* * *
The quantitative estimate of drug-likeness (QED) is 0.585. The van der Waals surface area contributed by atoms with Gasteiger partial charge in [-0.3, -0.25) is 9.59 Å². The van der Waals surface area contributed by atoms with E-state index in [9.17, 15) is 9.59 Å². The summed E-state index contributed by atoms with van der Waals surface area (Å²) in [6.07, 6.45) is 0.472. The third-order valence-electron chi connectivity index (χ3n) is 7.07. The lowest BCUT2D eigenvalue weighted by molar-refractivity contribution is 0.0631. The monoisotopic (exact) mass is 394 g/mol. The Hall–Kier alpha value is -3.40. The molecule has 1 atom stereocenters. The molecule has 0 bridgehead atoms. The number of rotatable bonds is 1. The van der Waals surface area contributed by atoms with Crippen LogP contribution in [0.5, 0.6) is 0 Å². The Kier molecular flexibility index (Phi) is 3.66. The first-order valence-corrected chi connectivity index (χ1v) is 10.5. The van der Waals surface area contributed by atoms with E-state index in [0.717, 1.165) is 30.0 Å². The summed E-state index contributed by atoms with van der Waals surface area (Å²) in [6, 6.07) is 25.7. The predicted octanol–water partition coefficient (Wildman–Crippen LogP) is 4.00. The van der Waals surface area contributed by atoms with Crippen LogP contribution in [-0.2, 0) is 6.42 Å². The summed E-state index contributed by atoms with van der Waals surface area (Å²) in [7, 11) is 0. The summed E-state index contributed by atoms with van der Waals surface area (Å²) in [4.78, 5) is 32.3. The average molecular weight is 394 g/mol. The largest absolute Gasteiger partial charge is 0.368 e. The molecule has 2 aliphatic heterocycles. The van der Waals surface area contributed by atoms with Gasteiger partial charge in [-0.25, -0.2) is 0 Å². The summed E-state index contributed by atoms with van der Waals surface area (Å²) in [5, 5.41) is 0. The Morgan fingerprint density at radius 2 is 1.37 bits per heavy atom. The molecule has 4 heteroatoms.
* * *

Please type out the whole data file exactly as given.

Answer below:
The quantitative estimate of drug-likeness (QED) is 0.585. The van der Waals surface area contributed by atoms with Gasteiger partial charge in [-0.3, -0.25) is 9.59 Å². The van der Waals surface area contributed by atoms with E-state index in [9.17, 15) is 9.59 Å². The summed E-state index contributed by atoms with van der Waals surface area (Å²) in [6.07, 6.45) is 0.472. The third-order valence-electron chi connectivity index (χ3n) is 7.07. The lowest BCUT2D eigenvalue weighted by molar-refractivity contribution is 0.0631. The monoisotopic (exact) mass is 394 g/mol. The Hall–Kier alpha value is -3.40. The molecule has 1 atom stereocenters. The molecule has 0 bridgehead atoms. The number of rotatable bonds is 1. The van der Waals surface area contributed by atoms with Crippen LogP contribution in [0.5, 0.6) is 0 Å². The Kier molecular flexibility index (Phi) is 3.66. The first-order valence-corrected chi connectivity index (χ1v) is 10.5. The van der Waals surface area contributed by atoms with E-state index in [0.717, 1.165) is 30.0 Å². The summed E-state index contributed by atoms with van der Waals surface area (Å²) in [6, 6.07) is 25.7. The predicted octanol–water partition coefficient (Wildman–Crippen LogP) is 4.00. The van der Waals surface area contributed by atoms with Crippen LogP contribution in [-0.2, 0) is 6.42 Å². The summed E-state index contributed by atoms with van der Waals surface area (Å²) in [7, 11) is 0. The summed E-state index contributed by atoms with van der Waals surface area (Å²) in [4.78, 5) is 32.3. The average molecular weight is 394 g/mol. The largest absolute Gasteiger partial charge is 0.368 e. The molecule has 2 aliphatic heterocycles. The van der Waals surface area contributed by atoms with Gasteiger partial charge in [-0.25, -0.2) is 0 Å². The summed E-state index contributed by atoms with van der Waals surface area (Å²) in [5, 5.41) is 0. The Morgan fingerprint density at radius 2 is 1.37 bits per heavy atom. The molecule has 4 heteroatoms.